Intellegens Blog – Stephen Warde, June 2022
Discussing applied machine learning for chemicals, materials and manufacturing – see all blog posts.
“The only certainty is uncertainty” – American mathematician John Allen Paulos.
Perhaps we all remember a time, maybe at school, when we thought science and mathematics were all about giving us definitive answers. During our careers, as we tackle real-world problems, we understand that this is rarely the case. Almost every system we study, every experiment we conduct, contains uncertainty. This may be natural scatter in the experimental results. It could arise from limitations in the precision of measurement methods, or simply from errors when making these measurements. It might result from having to extrapolate from incomplete data.
The same applies when we model these systems with machine learning. The predictions will always be uncertain, partly due to inherent scatter in the training data, and partly because we build models from limited data.
We need to embrace this uncertainty. Rather than expecting to eliminate it, we need to understand it, quantify it, and use that information to make better decisions. Indeed, a model containing negligible uncertainty is unlikely to be very useful or insightful, just as a straight line that passes through all points on a graph simply tells us that our system is straightforward to characterise. Uncertainty comes with the hard problems, the ones that are valuable to solve.
This is why, at Intellegens, we’ve invested a lot of effort to ensure that our Alchemite™ algorithm faithfully quantifies the uncertainty in its predictions. It goes beyond conventional methods that, at worst, do not really estimate uncertainty at all but assume a normal distribution, or only capture one of many contributions to the overall uncertainty. Accurate quantification makes it possible to work out, for example, the probability that an experiment will succeed, so the user can target experimental work accordingly.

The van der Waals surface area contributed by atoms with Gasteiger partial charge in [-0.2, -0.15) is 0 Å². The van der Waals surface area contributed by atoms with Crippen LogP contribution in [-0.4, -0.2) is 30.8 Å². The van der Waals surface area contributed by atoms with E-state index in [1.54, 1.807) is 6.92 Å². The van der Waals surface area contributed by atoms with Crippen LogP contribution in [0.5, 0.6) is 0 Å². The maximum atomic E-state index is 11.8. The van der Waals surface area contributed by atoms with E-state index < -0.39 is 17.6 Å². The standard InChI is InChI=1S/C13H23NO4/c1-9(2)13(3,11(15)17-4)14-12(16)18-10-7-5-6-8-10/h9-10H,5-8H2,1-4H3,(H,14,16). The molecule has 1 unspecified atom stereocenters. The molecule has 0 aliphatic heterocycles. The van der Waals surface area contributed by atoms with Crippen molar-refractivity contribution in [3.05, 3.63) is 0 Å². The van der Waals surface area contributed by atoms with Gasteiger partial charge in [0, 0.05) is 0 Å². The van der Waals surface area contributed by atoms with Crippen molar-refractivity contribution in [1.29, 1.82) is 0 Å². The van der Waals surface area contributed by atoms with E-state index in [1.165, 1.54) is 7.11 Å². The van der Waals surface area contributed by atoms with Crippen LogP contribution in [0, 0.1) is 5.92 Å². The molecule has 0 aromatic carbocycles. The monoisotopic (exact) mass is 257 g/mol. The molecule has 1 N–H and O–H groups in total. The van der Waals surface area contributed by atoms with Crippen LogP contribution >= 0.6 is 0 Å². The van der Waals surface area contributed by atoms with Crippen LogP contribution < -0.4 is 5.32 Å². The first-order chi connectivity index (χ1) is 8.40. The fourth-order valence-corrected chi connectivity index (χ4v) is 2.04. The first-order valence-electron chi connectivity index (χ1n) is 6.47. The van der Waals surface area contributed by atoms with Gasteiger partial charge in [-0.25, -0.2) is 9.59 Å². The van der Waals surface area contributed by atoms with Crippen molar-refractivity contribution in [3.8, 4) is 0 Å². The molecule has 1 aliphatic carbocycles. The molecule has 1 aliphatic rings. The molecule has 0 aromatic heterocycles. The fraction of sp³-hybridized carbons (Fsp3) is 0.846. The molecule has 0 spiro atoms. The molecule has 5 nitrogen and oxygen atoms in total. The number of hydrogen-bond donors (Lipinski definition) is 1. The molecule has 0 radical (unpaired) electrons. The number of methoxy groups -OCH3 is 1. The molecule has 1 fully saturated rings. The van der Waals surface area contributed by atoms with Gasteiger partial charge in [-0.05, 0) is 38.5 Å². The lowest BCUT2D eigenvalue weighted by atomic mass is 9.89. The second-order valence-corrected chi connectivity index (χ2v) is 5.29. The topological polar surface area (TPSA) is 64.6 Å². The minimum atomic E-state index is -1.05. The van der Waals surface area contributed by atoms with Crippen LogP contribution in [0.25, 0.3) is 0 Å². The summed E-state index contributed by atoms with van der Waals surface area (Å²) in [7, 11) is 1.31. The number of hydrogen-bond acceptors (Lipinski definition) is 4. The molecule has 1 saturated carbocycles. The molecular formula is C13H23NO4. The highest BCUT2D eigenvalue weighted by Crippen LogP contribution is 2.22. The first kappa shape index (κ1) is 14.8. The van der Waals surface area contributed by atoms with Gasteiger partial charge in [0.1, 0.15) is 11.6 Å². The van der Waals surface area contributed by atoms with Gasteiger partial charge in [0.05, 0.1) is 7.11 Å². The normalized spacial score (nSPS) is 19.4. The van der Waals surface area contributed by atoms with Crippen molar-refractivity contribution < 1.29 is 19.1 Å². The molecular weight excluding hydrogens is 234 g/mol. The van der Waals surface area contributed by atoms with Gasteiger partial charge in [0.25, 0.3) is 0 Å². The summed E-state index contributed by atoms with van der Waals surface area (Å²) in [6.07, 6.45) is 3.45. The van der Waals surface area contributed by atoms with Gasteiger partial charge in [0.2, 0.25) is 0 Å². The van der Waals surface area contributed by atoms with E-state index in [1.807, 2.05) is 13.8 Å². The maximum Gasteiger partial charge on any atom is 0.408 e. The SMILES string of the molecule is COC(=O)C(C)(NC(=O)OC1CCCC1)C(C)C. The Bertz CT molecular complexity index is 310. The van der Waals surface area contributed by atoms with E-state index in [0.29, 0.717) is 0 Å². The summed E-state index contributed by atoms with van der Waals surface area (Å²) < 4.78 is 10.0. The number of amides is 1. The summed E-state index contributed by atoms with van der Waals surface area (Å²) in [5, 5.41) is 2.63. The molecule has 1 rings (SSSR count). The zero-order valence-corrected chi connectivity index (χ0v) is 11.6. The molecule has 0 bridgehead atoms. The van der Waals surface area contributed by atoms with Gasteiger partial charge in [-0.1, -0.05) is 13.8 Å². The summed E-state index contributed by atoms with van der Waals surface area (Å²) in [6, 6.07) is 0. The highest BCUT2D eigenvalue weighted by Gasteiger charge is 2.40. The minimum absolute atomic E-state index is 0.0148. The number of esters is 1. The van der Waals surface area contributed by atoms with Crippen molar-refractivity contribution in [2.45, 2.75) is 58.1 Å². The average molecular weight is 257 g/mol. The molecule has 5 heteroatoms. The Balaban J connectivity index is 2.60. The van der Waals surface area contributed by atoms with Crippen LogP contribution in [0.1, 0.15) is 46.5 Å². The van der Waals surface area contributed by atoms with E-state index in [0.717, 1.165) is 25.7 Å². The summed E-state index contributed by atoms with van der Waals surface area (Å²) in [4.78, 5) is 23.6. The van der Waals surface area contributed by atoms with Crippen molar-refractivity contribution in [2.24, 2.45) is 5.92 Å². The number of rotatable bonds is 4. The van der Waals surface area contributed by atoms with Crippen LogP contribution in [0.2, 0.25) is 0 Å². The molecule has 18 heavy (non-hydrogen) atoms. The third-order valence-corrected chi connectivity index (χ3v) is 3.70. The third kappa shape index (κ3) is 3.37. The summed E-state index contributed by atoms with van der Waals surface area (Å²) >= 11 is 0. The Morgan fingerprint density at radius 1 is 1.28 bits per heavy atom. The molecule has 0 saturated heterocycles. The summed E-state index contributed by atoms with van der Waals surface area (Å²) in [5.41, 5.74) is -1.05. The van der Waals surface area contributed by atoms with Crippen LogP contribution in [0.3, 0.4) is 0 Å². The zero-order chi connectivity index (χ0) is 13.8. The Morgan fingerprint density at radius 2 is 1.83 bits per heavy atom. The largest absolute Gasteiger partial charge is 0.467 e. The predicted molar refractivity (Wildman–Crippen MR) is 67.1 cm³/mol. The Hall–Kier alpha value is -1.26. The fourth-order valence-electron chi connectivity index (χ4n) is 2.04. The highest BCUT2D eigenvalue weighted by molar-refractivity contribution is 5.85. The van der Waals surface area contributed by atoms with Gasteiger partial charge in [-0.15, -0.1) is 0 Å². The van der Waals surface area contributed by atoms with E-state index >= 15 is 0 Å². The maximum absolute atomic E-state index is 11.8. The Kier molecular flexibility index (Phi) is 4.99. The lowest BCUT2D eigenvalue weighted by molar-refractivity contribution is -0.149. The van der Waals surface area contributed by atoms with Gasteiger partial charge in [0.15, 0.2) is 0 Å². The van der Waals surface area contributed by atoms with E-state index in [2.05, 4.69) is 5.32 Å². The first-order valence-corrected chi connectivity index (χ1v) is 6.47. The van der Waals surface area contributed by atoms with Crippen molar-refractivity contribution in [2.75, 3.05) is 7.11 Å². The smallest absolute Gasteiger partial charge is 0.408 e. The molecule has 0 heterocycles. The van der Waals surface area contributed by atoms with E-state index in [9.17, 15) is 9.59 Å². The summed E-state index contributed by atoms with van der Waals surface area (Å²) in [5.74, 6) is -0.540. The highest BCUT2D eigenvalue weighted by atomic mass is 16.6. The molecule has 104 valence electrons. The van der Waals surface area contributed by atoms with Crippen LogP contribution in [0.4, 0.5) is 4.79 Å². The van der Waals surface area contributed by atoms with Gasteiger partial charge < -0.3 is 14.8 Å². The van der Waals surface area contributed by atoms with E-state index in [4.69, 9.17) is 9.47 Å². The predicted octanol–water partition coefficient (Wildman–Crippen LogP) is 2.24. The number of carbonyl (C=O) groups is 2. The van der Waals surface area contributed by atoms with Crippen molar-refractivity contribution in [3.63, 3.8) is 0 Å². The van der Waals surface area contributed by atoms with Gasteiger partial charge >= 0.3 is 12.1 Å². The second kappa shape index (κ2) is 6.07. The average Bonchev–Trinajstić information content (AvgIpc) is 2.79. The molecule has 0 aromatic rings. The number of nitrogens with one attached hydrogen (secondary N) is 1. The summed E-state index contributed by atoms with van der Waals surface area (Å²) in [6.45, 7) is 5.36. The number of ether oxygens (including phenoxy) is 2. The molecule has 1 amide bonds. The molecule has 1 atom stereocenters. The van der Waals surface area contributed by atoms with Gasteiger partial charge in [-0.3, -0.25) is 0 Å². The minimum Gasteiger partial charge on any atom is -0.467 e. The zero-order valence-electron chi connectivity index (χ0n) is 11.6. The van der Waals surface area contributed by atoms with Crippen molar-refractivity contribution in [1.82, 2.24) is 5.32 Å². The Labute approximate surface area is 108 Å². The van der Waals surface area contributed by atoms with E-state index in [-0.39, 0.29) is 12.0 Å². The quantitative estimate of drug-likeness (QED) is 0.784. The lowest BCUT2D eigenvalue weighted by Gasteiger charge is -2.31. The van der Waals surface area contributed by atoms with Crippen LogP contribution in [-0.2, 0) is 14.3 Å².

In a recent webinar, Intellegens CSO, Dr Gareth Conduit, explained some interesting new research work from his group at the University of Cambridge that goes a step further in embracing uncertainty. The work focused on the design of concrete, in which the random distribution and size of aggregate particles (see image above) means that measurements of many parameters associated with the material appear ‘noisy’. This work did not simply quantify the uncertainty, it got the machine learning method to learn from the noise in the data, finding that the uncertainty in one particular physical parameter could itself be used to help predict the concrete strength. As a result of this work, two new concrete mixes were proposed, made, and found to behave as predicted, exceeding the properties of commercially available mixes.
There is one certainty here: machine learning can do some great things in the world of chemicals and materials. But only if you take the right approach to uncertainty!